South Africa’s wine consumption grew from 6.1% in 2011 to 7.2% in 2012, owing to increased consumption by black South Africans, states CEO of official wine education body in South Africa the Cape Wine Academy and Cape wine master Marilyn Cooper.
“Consumption decreased because there wasn’t a culture of wine drinking among black people, white people were leaving the country and young people were drinking alcopops such as Brutal Fruit,” she notes.
Cooper says the yearly Soweto Wine and Lifestyle Festival, which was held in September and will celebrate its tenth anniversary next year, is one of the reasons why wine consumption has risen in the black community.
“Before 1994, people in townships were not allowed to drink alcohol, except the drinking of beer in beer halls. There was no promotion of alcohol and no promotion of wine,” she says, adding that the festival aims to promote a culture of drinking wine in black communities.
This year’s festival, which is sponsored by Tops at Spar and managed by the Cape Wine Academy, attracted 8 813 people over three evenings and included a new venue layout and additional lifestyle elements to close the gap between wine and lifestyle, Cooper adds.
“Wine is a lifestyle product that people aspire to and can be intimidating for new drinkers. The Cape Wine Academy teaches people about wine, but people in the townships were not aware that the academy existed, so we decided to bring the wine to the people.
The Soweto Wine and Lifestyle Festival attracted 1 500 people during its first year and more than 8 000 people attended this year’s event, with the number growing each year,” she notes.
Cooper says the festival is aimed at two different target markets – the more experienced wine drinkers, who have been drinking wine for some time and are more exploratory in what they want to taste, and the new market, who predominantly drinks sweet wine.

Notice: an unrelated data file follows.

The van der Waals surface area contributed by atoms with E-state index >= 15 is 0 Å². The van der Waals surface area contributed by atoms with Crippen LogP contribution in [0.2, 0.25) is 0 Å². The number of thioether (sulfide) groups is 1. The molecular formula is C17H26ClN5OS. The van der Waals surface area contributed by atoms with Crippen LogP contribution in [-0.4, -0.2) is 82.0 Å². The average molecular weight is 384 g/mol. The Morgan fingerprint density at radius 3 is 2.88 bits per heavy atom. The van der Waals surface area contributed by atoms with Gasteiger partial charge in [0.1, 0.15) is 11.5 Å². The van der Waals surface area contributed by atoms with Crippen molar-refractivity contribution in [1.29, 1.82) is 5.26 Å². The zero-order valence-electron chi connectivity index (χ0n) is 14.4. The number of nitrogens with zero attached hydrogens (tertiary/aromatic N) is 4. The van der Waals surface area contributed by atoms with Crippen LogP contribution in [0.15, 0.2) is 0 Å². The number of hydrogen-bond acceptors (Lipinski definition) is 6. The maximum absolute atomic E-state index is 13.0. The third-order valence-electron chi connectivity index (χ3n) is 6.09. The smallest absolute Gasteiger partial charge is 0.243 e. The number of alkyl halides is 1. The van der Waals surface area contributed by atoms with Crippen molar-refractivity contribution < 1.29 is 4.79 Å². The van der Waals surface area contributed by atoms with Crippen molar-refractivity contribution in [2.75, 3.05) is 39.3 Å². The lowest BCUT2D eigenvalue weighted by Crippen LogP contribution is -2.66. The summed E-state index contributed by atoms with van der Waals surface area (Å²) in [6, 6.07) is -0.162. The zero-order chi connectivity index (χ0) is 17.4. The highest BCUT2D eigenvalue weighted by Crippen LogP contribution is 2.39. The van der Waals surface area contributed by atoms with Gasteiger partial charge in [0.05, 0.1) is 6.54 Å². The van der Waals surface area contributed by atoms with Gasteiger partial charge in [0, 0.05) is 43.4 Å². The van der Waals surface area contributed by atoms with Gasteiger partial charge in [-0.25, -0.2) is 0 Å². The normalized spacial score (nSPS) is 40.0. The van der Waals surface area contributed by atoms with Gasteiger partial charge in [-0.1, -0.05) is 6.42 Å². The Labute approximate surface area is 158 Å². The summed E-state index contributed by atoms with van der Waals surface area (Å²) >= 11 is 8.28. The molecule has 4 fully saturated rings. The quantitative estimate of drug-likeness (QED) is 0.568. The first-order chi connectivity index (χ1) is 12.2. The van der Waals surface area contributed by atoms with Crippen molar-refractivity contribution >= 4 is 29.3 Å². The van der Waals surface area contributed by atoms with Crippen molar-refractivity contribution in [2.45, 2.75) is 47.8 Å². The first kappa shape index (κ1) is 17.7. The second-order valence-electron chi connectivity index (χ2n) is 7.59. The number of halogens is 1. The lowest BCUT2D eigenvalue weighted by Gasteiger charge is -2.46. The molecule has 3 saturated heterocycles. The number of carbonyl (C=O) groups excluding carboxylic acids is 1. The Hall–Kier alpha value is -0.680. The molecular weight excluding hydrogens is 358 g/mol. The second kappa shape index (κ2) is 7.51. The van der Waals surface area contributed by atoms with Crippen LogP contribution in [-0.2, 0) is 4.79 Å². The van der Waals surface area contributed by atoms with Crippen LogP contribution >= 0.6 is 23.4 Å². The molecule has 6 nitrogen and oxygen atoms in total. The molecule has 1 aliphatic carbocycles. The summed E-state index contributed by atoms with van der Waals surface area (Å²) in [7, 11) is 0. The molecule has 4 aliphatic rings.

“When people start drinking wine they tend to prefer sweet wines. They move on to dry white wine, then red,” says Cooper.
She notes that from 70 to 100 local farms exhibit at the festival, which also promotes tourism.
“Durban Tourism, Ezemvelo and South African National Parks also take part in the festival. Last year, we named the event the Soweto Wine and Lifestyle Festival, in case we will not be allowed to mention wine in the name of future events, owing to the new laws regarding alcohol advertising,” she points out, adding that the ban on alcohol advertising is one of the biggest challenges the industry currently faces.
Cooper explains that the Control of Marketing of Alcohol Beverages Bill, which has been approved by Cabinet but has not yet been gazetted, does not indicate how much focus will be placed on generic terms such as wine, which is why the festival decided to incorporate the word ‘lifestyle’ into its name.
As a result of the Bill, the wine industry faces marketing challenges. “Scotch whisky brand Johnnie Walker, for example, has discontinued the use of the word alcohol in its advertising campaigns,” she notes, adding that Johnnie Walker has managed to successfully convince people to associate its brand name with whisky.
“Larger companies in the alcohol industry have larger budgets and are ahead of the winery industry with regard to advertising and market- ing, which is also a challenge,” she states.
Meanwhile, Cooper notes that most wine- makers in South Africa export because it is more profitable, but that can change if a culture of drinking wine is introduced to a suitable market.
“There is a wine shop in Soweto called Morara Wine Emporium, which is doing well, and various wine distributors have since opened shops in Soweto to cater for that market,” she concludes.